Deep links enable attackers’ intents

While reverse engineering the OkCupid application, we found that it has “deep links” functionality, making it possible to invoke intents in the app via a browser link.

The intents that the application listens to are the “https://OkCupid.com” schema, “OkCupid://” custom schema and several more schemas:

 

An attacker can send a custom link that contains the schemas mentioned above. Since the custom link will contain the “section” parameter, the mobile application will open a webview (browser) window – OkCupid mobile application. Any request will be sent with the users’ cookies.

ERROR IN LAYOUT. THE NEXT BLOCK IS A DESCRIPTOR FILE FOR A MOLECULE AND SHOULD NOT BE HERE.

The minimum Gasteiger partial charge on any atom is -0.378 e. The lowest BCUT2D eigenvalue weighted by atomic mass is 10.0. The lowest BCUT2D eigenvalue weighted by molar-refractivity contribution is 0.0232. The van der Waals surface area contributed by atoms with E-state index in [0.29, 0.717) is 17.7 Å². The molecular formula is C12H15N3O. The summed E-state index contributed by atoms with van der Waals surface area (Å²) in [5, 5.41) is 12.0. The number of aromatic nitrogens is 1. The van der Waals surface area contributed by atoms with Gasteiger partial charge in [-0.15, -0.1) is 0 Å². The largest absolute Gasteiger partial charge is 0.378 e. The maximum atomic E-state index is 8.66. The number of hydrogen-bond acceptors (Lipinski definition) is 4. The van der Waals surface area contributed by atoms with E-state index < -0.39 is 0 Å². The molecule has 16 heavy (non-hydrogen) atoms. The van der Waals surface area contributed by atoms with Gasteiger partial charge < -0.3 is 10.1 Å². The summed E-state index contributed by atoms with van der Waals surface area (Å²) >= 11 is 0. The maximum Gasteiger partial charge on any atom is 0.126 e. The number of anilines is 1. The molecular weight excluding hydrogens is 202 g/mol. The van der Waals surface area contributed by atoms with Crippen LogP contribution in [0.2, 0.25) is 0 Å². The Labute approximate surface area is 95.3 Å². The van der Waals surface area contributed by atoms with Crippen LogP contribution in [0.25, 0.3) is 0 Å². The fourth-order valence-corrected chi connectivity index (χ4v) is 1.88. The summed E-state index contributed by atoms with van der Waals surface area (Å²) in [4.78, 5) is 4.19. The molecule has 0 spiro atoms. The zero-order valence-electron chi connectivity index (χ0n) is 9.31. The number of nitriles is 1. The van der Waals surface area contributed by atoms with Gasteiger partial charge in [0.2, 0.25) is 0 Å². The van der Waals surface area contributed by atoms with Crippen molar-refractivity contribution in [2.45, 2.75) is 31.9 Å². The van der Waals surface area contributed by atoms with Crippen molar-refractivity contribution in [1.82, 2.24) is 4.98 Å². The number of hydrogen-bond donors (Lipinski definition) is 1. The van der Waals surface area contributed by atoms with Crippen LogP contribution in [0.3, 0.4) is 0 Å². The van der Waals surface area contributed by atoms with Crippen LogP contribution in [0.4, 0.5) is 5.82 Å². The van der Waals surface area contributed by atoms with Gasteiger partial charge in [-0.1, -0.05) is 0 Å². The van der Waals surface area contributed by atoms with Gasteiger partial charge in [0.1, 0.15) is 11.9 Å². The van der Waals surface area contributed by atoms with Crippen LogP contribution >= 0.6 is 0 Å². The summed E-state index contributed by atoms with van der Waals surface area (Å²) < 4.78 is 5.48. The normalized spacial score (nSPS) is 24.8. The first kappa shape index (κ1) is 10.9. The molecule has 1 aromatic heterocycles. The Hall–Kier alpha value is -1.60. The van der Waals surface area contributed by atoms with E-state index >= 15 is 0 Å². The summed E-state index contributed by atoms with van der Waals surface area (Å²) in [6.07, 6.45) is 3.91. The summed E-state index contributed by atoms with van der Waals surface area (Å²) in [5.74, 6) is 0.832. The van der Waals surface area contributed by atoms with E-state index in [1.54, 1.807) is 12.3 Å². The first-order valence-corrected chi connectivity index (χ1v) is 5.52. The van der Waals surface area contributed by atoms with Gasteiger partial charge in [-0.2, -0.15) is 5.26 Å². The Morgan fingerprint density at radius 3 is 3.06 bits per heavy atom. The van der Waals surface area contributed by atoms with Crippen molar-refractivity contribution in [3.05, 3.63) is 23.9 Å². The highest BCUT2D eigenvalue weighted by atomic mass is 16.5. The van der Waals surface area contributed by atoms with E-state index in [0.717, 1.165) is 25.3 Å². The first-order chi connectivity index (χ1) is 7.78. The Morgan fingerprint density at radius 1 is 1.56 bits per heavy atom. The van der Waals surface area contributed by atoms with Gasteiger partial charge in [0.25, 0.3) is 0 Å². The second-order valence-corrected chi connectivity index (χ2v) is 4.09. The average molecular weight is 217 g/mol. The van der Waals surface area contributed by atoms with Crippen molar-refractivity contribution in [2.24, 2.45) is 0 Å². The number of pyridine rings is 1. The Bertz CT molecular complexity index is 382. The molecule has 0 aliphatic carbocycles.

For demonstration purposes, we used the following link:

The mobile application opens a webview (browser) window with JavaScript enabled.

 

Reflected Cross-Site Scripting (XSS)

As our research continued, we have found that OkCupid main domain, https://www.OkCupid.com, is vulnerable to an XSS attack.

The injection point of the XSS attack was found in the user settings functionality.

Retrieving the user profile settings is made using an HTTP GET request sent to the following path:

The section parameter is injectable and a hacker could utilize it in order to inject malicious JavaScript code.

For the purpose of demonstration, we have popped an empty alert window.
Note: As we noted above, the mobile application is opening a WebView window so the XSS is executed in the context of an authenticated user using the OkCupid mobile application.